The Governors’ Wind Energy Coalition is the latest to enter the fray. Later today, the group will send a letter to both parties’ leaders in the House and Senate signed by a bipartisan slate of 11 governors. The letter emphasizes thousands of layoffs throughout the wind industry last year tied to uncertainty over whether the PTC would be extended and calls on Congress to pass a “responsible multi-year extension” of the credit.
The energy manager for BMW Manufacturing USA and Canada said he wants to see a renewable portfolio standard in South Carolina that would provide incentives for using solar, wind and other such resources that are readily available. “That would be huge for us,” Cleveland Beaufort said.
Former Florida Gov. Charlie Crist approved a massive restoration project in the Florida Everglades before leaving office in 2011. His successor, Gov. Rick Scott (R), abandoned the plan after taking over. Crist created a sustainable land-use task force; Scott replaced it with an industry-friendly economic opportunity agency.
MidAmerican Energy Co. is beginning construction of its $1.9 billion investment in wind energy, with work starting on five sites across the state, the Des Moines-based utility said today. Earlier this year, the company announced plans to develop up to 1,050 megawatts of additional wind generation in Iowa by the end of 2015.
What are the key questions that need to be addressed by both U.S. EPA and states as the agency crafts its proposal for existing power plants? During today’s OnPoint, Tim Profeta, founding director of the Nicholas Institute for Environmental Policy Solutions at Duke University, discusses unanswered questions about Section 111(d) of the Clean Air Act, which triggers the regulation of carbon from existing sources. He also weighs in on whether the White House is doing enough to politically sell these regulations.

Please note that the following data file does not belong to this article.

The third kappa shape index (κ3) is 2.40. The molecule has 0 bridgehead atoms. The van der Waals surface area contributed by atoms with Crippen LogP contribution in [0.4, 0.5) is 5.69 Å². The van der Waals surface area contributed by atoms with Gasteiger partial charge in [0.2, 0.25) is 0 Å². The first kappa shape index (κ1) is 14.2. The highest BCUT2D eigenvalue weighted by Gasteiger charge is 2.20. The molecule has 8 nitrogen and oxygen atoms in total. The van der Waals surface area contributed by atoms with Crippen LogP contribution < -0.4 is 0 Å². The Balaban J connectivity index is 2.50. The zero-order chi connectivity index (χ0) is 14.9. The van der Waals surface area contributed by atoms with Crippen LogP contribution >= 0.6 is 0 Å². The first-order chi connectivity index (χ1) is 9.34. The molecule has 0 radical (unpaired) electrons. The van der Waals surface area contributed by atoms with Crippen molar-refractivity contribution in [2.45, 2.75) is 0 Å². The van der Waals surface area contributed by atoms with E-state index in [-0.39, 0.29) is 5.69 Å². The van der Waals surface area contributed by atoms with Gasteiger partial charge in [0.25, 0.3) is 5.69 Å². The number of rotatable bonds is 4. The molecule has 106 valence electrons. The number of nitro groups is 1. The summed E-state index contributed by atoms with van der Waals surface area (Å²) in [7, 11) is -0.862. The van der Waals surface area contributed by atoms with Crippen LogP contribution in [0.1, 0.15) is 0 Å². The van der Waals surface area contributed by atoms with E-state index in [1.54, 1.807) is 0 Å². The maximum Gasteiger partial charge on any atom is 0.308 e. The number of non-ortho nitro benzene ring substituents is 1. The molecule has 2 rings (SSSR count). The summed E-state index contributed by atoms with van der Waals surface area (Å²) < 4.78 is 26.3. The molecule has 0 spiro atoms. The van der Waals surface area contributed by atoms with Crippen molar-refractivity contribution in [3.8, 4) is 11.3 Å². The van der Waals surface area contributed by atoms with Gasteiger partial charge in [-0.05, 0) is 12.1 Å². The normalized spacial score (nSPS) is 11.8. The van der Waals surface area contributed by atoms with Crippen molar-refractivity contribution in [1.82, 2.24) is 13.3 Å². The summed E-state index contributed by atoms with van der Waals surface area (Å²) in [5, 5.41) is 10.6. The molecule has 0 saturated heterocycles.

The “war on coal” lost in a clash last night with a supporter of climate science. Democratic allies are taking that message away from Terry McAuliffe’s narrow victory in the bitter race for Virginia governor, in which Republican Ken Cuccinelli accused his opponent of supporting the destruction of coal jobs through efforts to reduce greenhouse gas emissions.
The country’s largest nuclear plant operator, Exelon Corp., has publicly fought to torpedo the wind industry’s coveted production tax credits, calling them financial threats to its reactors in the Midwest. But the Chicago-based utility is also cashing in on those credits, known as PTCs.
Latin America is riding a surge in wind power installations due to robust energy demand growth in countries like Brazil and Mexico and government policies encouraging the adoption of renewable energy, according to a new report from Navigant Research.
Microsoft Corp. is moving to close the gap with other technology giants by agreeing to buy all the electricity produced by a Texas wind project to power one of its data centers. The deal represents the company’s first direct purchase of renewable energy: a 20-year deal to purchase the power produced by a 110-megawatt wind project 70 miles northwest of Fort Worth, Texas. The Keechi project, by Renewable Energy Systems Americas Inc., will begin construction early in 2014.
It appears that Christine Hanson is at it again with her recent attack on wind power on behalf of Americans for Prosperity, a group whose funding comes from energy industries which compete directly with wind. Unsurprisingly, the misinformation Hanson and her organization have spread concerning the wind energy Production Tax Credit (PTC) walks hand in hand with the typical agenda-fueled rhetoric we hear from other special-interest groups. When the facts are on the table, however, we find a very different story than the one presented by Hanson.